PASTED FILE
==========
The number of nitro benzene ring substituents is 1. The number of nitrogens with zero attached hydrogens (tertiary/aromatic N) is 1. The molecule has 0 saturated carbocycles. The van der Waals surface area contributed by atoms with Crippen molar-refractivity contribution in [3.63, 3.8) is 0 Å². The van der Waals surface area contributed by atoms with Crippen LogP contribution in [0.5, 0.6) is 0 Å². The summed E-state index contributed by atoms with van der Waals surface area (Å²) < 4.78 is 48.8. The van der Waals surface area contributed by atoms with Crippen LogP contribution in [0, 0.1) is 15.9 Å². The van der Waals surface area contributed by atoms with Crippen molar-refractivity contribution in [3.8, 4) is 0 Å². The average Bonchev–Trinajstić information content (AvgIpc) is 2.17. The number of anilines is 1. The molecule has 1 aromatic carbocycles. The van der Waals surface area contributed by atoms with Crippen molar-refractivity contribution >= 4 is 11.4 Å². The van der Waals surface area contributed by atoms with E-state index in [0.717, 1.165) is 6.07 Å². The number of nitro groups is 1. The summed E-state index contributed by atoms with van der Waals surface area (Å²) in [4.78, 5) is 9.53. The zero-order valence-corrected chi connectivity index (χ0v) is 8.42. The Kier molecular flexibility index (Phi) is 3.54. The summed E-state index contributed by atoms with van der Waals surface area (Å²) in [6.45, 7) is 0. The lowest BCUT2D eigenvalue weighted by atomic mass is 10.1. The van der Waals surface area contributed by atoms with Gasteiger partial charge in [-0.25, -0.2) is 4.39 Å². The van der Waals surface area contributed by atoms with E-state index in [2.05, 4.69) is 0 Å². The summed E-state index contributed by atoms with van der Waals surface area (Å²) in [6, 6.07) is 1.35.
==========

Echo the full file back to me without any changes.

The number of nitro benzene ring substituents is 1. The number of nitrogens with zero attached hydrogens (tertiary/aromatic N) is 1. The molecule has 0 saturated carbocycles. The van der Waals surface area contributed by atoms with Crippen molar-refractivity contribution in [3.63, 3.8) is 0 Å². The van der Waals surface area contributed by atoms with Crippen LogP contribution in [0.5, 0.6) is 0 Å². The summed E-state index contributed by atoms with van der Waals surface area (Å²) < 4.78 is 48.8. The van der Waals surface area contributed by atoms with Crippen LogP contribution in [0, 0.1) is 15.9 Å². The van der Waals surface area contributed by atoms with Crippen molar-refractivity contribution in [3.8, 4) is 0 Å². The average Bonchev–Trinajstić information content (AvgIpc) is 2.17. The number of anilines is 1. The molecule has 1 aromatic carbocycles. The van der Waals surface area contributed by atoms with Crippen molar-refractivity contribution >= 4 is 11.4 Å². The van der Waals surface area contributed by atoms with E-state index in [0.717, 1.165) is 6.07 Å². The number of nitro groups is 1. The summed E-state index contributed by atoms with van der Waals surface area (Å²) in [4.78, 5) is 9.53. The zero-order valence-corrected chi connectivity index (χ0v) is 8.42. The Kier molecular flexibility index (Phi) is 3.54. The summed E-state index contributed by atoms with van der Waals surface area (Å²) in [6.45, 7) is 0. The lowest BCUT2D eigenvalue weighted by atomic mass is 10.1. The van der Waals surface area contributed by atoms with Gasteiger partial charge in [-0.25, -0.2) is 4.39 Å². The van der Waals surface area contributed by atoms with E-state index in [2.05, 4.69) is 0 Å². The summed E-state index contributed by atoms with van der Waals surface area (Å²) in [6, 6.07) is 1.35.